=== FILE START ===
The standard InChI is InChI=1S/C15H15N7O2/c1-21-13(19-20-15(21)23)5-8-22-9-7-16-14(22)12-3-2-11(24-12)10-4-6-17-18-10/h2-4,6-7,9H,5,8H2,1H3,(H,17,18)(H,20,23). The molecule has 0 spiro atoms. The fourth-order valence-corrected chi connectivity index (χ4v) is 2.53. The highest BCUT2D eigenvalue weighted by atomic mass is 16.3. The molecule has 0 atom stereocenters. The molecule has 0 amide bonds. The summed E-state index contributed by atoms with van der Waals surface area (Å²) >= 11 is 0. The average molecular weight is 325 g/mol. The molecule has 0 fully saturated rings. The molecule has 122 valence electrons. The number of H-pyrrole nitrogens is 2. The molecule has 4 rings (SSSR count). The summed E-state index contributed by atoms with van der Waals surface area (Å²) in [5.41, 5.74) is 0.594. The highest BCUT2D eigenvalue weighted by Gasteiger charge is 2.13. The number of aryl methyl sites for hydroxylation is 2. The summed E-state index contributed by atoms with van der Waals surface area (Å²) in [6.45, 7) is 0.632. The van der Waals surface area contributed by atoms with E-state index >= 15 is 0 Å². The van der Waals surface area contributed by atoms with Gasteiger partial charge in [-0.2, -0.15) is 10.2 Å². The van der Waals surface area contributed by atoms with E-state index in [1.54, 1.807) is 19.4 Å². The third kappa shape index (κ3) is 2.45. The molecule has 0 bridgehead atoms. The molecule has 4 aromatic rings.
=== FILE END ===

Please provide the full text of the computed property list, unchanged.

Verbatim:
The standard InChI is InChI=1S/C15H15N7O2/c1-21-13(19-20-15(21)23)5-8-22-9-7-16-14(22)12-3-2-11(24-12)10-4-6-17-18-10/h2-4,6-7,9H,5,8H2,1H3,(H,17,18)(H,20,23). The molecule has 0 spiro atoms. The fourth-order valence-corrected chi connectivity index (χ4v) is 2.53. The highest BCUT2D eigenvalue weighted by atomic mass is 16.3. The molecule has 0 atom stereocenters. The molecule has 0 amide bonds. The summed E-state index contributed by atoms with van der Waals surface area (Å²) >= 11 is 0. The average molecular weight is 325 g/mol. The molecule has 0 fully saturated rings. The molecule has 122 valence electrons. The number of H-pyrrole nitrogens is 2. The molecule has 4 rings (SSSR count). The summed E-state index contributed by atoms with van der Waals surface area (Å²) in [5.41, 5.74) is 0.594. The highest BCUT2D eigenvalue weighted by Gasteiger charge is 2.13. The number of aryl methyl sites for hydroxylation is 2. The summed E-state index contributed by atoms with van der Waals surface area (Å²) in [6.45, 7) is 0.632. The van der Waals surface area contributed by atoms with E-state index >= 15 is 0 Å². The van der Waals surface area contributed by atoms with Gasteiger partial charge in [-0.2, -0.15) is 10.2 Å². The van der Waals surface area contributed by atoms with E-state index in [1.54, 1.807) is 19.4 Å². The third kappa shape index (κ3) is 2.45. The molecule has 0 bridgehead atoms. The molecule has 4 aromatic rings.